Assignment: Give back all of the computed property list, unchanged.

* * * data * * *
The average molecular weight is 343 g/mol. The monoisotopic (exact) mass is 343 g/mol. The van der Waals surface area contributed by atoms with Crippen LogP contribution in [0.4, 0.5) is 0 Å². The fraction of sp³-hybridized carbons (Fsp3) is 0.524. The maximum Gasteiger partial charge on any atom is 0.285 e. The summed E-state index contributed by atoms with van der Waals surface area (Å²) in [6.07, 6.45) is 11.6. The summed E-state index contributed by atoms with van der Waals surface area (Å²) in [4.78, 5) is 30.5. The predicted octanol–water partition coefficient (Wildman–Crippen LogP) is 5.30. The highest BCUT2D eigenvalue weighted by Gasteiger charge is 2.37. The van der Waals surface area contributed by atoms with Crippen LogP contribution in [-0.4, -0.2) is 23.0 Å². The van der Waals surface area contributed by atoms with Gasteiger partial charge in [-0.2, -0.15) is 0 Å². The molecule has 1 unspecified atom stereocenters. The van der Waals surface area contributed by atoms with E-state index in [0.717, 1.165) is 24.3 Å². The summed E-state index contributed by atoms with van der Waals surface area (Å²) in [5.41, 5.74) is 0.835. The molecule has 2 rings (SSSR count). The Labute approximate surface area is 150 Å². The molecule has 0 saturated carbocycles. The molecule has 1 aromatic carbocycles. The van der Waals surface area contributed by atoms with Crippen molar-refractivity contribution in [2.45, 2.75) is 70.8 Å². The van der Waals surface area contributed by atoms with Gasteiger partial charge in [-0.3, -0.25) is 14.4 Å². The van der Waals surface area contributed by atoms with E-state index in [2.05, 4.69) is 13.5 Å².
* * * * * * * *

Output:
The average molecular weight is 343 g/mol. The monoisotopic (exact) mass is 343 g/mol. The van der Waals surface area contributed by atoms with Crippen LogP contribution in [0.4, 0.5) is 0 Å². The fraction of sp³-hybridized carbons (Fsp3) is 0.524. The maximum Gasteiger partial charge on any atom is 0.285 e. The summed E-state index contributed by atoms with van der Waals surface area (Å²) in [6.07, 6.45) is 11.6. The summed E-state index contributed by atoms with van der Waals surface area (Å²) in [4.78, 5) is 30.5. The predicted octanol–water partition coefficient (Wildman–Crippen LogP) is 5.30. The highest BCUT2D eigenvalue weighted by Gasteiger charge is 2.37. The van der Waals surface area contributed by atoms with Crippen LogP contribution in [-0.4, -0.2) is 23.0 Å². The van der Waals surface area contributed by atoms with Gasteiger partial charge in [-0.2, -0.15) is 0 Å². The molecule has 1 unspecified atom stereocenters. The van der Waals surface area contributed by atoms with E-state index in [0.717, 1.165) is 24.3 Å². The summed E-state index contributed by atoms with van der Waals surface area (Å²) in [5.41, 5.74) is 0.835. The molecule has 2 rings (SSSR count). The Labute approximate surface area is 150 Å². The molecule has 0 saturated carbocycles. The molecule has 1 aromatic carbocycles. The van der Waals surface area contributed by atoms with Crippen molar-refractivity contribution in [2.45, 2.75) is 70.8 Å². The van der Waals surface area contributed by atoms with Gasteiger partial charge in [-0.3, -0.25) is 14.4 Å². The van der Waals surface area contributed by atoms with E-state index in [2.05, 4.69) is 13.5 Å².